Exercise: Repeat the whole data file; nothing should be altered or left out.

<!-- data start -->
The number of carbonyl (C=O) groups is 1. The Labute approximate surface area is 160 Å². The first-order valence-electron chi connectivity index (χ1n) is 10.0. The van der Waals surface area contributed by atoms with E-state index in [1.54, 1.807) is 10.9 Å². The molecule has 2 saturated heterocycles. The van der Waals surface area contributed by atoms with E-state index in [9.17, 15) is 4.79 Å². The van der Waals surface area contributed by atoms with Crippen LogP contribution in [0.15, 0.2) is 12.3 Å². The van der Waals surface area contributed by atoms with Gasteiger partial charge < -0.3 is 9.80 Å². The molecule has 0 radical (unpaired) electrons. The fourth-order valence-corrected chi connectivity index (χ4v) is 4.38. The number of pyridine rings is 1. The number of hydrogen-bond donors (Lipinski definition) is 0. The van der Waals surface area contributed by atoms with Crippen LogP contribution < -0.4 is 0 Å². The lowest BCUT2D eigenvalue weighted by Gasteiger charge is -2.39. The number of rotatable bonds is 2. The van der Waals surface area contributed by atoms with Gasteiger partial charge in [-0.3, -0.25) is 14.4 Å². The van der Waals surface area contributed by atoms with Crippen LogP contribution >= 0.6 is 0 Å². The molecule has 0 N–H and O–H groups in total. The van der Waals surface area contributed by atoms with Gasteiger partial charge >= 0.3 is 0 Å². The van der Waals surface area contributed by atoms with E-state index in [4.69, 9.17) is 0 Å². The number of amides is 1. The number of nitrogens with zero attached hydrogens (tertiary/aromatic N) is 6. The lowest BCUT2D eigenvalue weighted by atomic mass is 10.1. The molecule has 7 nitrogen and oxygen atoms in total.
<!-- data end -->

The number of carbonyl (C=O) groups is 1. The Labute approximate surface area is 160 Å². The first-order valence-electron chi connectivity index (χ1n) is 10.0. The van der Waals surface area contributed by atoms with E-state index in [1.54, 1.807) is 10.9 Å². The molecule has 2 saturated heterocycles. The van der Waals surface area contributed by atoms with E-state index in [9.17, 15) is 4.79 Å². The van der Waals surface area contributed by atoms with Crippen LogP contribution in [0.15, 0.2) is 12.3 Å². The van der Waals surface area contributed by atoms with Gasteiger partial charge < -0.3 is 9.80 Å². The molecule has 0 radical (unpaired) electrons. The fourth-order valence-corrected chi connectivity index (χ4v) is 4.38. The number of pyridine rings is 1. The number of hydrogen-bond donors (Lipinski definition) is 0. The van der Waals surface area contributed by atoms with Crippen LogP contribution < -0.4 is 0 Å². The lowest BCUT2D eigenvalue weighted by Gasteiger charge is -2.39. The number of rotatable bonds is 2. The van der Waals surface area contributed by atoms with Gasteiger partial charge in [-0.3, -0.25) is 14.4 Å². The van der Waals surface area contributed by atoms with Crippen LogP contribution >= 0.6 is 0 Å². The molecule has 0 N–H and O–H groups in total. The van der Waals surface area contributed by atoms with Gasteiger partial charge >= 0.3 is 0 Å². The van der Waals surface area contributed by atoms with E-state index in [4.69, 9.17) is 0 Å². The number of amides is 1. The number of nitrogens with zero attached hydrogens (tertiary/aromatic N) is 6. The lowest BCUT2D eigenvalue weighted by atomic mass is 10.1. The molecule has 7 nitrogen and oxygen atoms in total.